Subverting subversion

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How do you simultaneously subvert convention whilst acknowledging your debt to heritage and tradition? The stories and anecdotes about the emerging punk scene in 1970s New York in Chris Stein’s fantastic Negative – Me Blondie and the Advent of Punk are thick with the themes of subversion, disillusion and economic hardship.  It started me thinking about how you keep destruction (or deconstruction) creative and whether economic downturn is necessarily a route to artistic creativity.

Japanese fashion makes a fascinating case study of creativity, traditional values and macroeconomics. Yohji Yamamoto, Issey Miyake and Comme des Garcons have built their design reputations on subversion of conventional values but at the same time repeatedly referenced their Japanese heritage. A silhouette may recall a kimono or hakama; materials may use traditional artisanship like indigo or shibori dyeing; or collections may embody traditional values like wabi-sabi (the desire to cherish objects as they age and return to their natural form). At the same time, their distinctive design aesthetics have deconstructed, challenged and rejected convention. In Yohji Yamamoto’s own words: “Ever since I began, over 35 years ago, I’ve been designing for people outside society”.

Though these houses were founded in the 1970s during the Japanese post-war boom that created corporate giants, they continued to blaze a trail for new designers throughout the economic stagnation that set in in the early 90s. They have encouraged subsequent generations of designers towards a design-led rather than commercially-led aesthetic. Kunihiko Morinaga of Anrealage, for example, has produced highly conceptual clothes in geometric shapes or in distorted proportions that nevertheless transform into beautiful and practical garments on the body.

As with many societies experiencing economic difficulties, street culture emerged that sought to subvert convention. Where 1970s London and New York had punk, Tokyo has seen an array of street cultures referencing manga or anime cartoons, theatrical and film costume or traditional concepts like Kawaii (or “cuteness”, at the root of the Lolita and Gothic Lolita trends). Interviewed in 2010, Naoto Hiruka of the Japanese street fashion label, H.Naoto said: “the key to our future success is to keep our eyes open for things that are marginal and idiosyncratic”.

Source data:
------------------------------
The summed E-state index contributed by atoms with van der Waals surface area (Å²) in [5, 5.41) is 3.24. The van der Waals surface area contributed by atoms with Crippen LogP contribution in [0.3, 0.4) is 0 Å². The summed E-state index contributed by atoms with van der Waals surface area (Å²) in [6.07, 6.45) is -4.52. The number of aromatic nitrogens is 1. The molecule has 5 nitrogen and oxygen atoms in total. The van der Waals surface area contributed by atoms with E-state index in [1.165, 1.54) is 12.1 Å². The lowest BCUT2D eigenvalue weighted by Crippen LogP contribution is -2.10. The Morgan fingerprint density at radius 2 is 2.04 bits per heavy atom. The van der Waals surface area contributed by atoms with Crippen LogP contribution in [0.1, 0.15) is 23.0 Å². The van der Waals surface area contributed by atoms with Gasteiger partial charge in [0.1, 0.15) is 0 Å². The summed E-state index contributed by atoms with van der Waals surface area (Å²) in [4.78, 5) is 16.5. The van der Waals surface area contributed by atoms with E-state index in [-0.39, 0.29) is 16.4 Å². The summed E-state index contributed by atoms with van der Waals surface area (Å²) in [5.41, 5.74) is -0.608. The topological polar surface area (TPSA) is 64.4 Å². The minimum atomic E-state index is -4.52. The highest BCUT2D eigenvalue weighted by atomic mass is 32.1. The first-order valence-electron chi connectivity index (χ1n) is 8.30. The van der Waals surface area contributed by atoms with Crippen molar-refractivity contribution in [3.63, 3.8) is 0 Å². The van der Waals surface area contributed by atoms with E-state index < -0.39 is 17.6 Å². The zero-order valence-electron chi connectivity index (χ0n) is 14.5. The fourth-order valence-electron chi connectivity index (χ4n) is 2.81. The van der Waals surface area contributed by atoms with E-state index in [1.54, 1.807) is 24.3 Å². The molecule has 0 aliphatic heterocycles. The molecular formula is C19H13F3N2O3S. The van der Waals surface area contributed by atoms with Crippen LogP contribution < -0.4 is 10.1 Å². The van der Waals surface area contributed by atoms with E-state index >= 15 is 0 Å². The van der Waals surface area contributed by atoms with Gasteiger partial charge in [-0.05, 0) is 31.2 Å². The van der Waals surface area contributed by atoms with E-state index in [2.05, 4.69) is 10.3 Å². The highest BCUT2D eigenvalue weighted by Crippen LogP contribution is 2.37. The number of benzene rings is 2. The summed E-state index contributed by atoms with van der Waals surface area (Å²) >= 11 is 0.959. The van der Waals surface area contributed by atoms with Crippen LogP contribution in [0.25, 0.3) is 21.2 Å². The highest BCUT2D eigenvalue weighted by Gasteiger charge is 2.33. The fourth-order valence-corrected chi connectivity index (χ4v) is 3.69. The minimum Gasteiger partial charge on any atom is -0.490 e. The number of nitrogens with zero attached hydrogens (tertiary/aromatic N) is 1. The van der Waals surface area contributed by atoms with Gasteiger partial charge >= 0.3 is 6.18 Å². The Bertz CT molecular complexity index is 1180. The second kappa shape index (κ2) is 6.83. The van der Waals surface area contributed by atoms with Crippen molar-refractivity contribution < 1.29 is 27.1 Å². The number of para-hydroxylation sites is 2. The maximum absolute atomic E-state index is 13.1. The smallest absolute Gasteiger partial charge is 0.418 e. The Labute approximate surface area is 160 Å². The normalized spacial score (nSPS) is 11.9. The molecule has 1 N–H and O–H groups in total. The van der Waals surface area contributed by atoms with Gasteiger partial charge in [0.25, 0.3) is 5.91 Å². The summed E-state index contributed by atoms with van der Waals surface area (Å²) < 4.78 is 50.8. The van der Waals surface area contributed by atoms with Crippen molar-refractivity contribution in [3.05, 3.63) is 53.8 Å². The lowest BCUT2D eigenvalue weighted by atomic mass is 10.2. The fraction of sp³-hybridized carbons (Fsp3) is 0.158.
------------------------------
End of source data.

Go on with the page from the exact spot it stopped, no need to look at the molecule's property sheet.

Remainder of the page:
This seems a million miles away from the European fashion industry. Though macroeconomic comparisons are increasingly made between Japan and the Eurozone, it is hard to find European designers reacting to economic downturn with a move towards a more challenging design aesthetic (though John Galliano’s debut for Maison Margiela may be a notable exception). What we seem to be seeing instead is a move towards nostalgia with looks drawn almost directly from the 1970s. In a difficult commercial environment this makes sense – people more readily buy things they immediately appreciate. But as design, however beautiful the clothes, they lack something precisely because they are so easy on the eye.

Back in the throes of the financial crisis it was common to hear economic commentators urging regulators not to waste a good crisis. Perhaps this should be as true for fashion.

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